Some welcome U-turns and the need for more - especially about talk
There have been some interesting and welcome U-turns recently from prominent educational voices writing about English teaching. When the current KS3 curriculum was introduced, for example, one blogger put out a highly influential curriculum model based on the principles of E.D. Hirsch. It took students through a chronological overview of English Literature, focusing on a range of canonical texts much more suited to older students. He has quietly renounced it and now promotes the importance of challenging but age-appropriate texts. Another blogger-cum-consultant is about to publish his latest book, which, he openly admits, marks a significant shift away from his previous best-seller about teaching a perfect Ofsted English lesson. And large publishers, awarding bodies and MATs are rushing to diversify publishing lists and curricula that were shamelessly packed with dead white males in their original incarnations only a year or two ago.
Sadly, the U-turns have come after much damage has already been done. And all in the name of evidence-based practice. Teachers have known what matters all along, but it’s hard for everyone to hold fast to principles in an age of high-stakes testing and SLT micro-management.
These U-turns only go so far, particularly in an age when policy is so set against what really matters in English teaching. For some time now at the English and Media Centre we’ve been trying to point out some of the areas of concern. For example, we’ve blogged about the pedagogical flimsiness of high-profile approaches to the teaching of vocabulary, grammar, terminology, cultural capital and context, that are still rarely challenged by those with the ear of government. There’s still a curious opposition to ‘engagement’ from several influential quarters. And official recognition of the importance of genuine language study in the 11-16 curriculum is all but absent. It’s to our deep regret that Media now rarely gets a mention in discussions about the English curriculum.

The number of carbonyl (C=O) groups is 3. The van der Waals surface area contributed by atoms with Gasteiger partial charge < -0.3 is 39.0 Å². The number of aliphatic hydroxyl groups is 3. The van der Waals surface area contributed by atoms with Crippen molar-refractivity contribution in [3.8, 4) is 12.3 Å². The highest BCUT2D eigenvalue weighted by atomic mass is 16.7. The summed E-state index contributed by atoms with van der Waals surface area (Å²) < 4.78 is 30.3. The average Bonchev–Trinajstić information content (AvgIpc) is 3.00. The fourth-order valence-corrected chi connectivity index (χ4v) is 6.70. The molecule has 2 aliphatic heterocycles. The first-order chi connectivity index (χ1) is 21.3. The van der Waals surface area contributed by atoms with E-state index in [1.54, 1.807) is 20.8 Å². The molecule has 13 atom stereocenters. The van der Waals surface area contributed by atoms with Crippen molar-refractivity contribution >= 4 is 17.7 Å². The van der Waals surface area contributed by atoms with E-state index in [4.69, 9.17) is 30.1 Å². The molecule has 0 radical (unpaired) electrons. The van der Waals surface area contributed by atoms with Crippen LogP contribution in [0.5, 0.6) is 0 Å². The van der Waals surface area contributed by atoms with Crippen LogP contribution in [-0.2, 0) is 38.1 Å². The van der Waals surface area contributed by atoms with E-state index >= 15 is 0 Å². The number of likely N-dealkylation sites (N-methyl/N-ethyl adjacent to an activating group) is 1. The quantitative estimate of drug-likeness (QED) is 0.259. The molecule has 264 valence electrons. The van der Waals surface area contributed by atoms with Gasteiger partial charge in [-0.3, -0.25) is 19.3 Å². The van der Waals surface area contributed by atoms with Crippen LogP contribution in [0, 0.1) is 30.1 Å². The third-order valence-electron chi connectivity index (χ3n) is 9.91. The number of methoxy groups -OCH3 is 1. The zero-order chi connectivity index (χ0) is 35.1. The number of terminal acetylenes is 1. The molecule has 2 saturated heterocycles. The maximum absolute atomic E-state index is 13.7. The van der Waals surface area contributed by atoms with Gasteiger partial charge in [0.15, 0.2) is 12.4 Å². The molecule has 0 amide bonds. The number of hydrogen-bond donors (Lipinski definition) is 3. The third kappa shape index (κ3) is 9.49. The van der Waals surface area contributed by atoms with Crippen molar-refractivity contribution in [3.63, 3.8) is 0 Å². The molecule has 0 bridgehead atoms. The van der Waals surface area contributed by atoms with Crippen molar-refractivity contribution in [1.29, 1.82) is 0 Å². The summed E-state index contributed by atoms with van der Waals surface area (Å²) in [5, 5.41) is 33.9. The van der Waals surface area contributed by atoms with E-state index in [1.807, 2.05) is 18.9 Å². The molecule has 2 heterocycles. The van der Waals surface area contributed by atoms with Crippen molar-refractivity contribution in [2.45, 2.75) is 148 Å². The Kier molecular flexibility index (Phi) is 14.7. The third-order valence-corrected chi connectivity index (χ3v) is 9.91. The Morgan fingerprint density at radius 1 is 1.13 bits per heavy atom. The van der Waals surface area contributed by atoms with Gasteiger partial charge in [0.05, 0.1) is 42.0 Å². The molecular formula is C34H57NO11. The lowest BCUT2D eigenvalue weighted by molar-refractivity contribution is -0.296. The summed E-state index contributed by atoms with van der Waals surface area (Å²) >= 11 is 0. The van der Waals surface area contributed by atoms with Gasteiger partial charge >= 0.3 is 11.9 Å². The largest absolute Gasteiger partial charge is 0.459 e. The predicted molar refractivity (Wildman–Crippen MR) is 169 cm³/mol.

We’ve also blogged about and run some small-scale research into another key area of English in need of a long overdue U-turn: talk. Some brilliant people and organisations have shouted long and hard about its importance, and continue to do so, but they are still in the minority in terms of influencing policy.
At the English and Media Centre we’re lucky to have one of those brilliant people. Barbara Bleiman has led the calls to value what matters in English and to resist bending it to the latest educational fads. Her book, What Matters in English Teaching, has been hugely influential. It draws on long-established traditions of English teaching and shows how they retain relevance in today’s classrooms.
Barbara has always placed talk at the heart of her work. That’s why we’re so excited about the fourth in her series of What Matters in English Teaching online CPD - What Matters in English Teaching: Talk in the Classroom. This session, on Wednesday 10th February, is for teachers wanting to think about the underlying issues and principles relating to talk in the English, as well as considering practical implications for how we organise classrooms and the curriculum offer.
Bookings close at 8am on Monday 8th February, so you’ll need to hurry to book a place.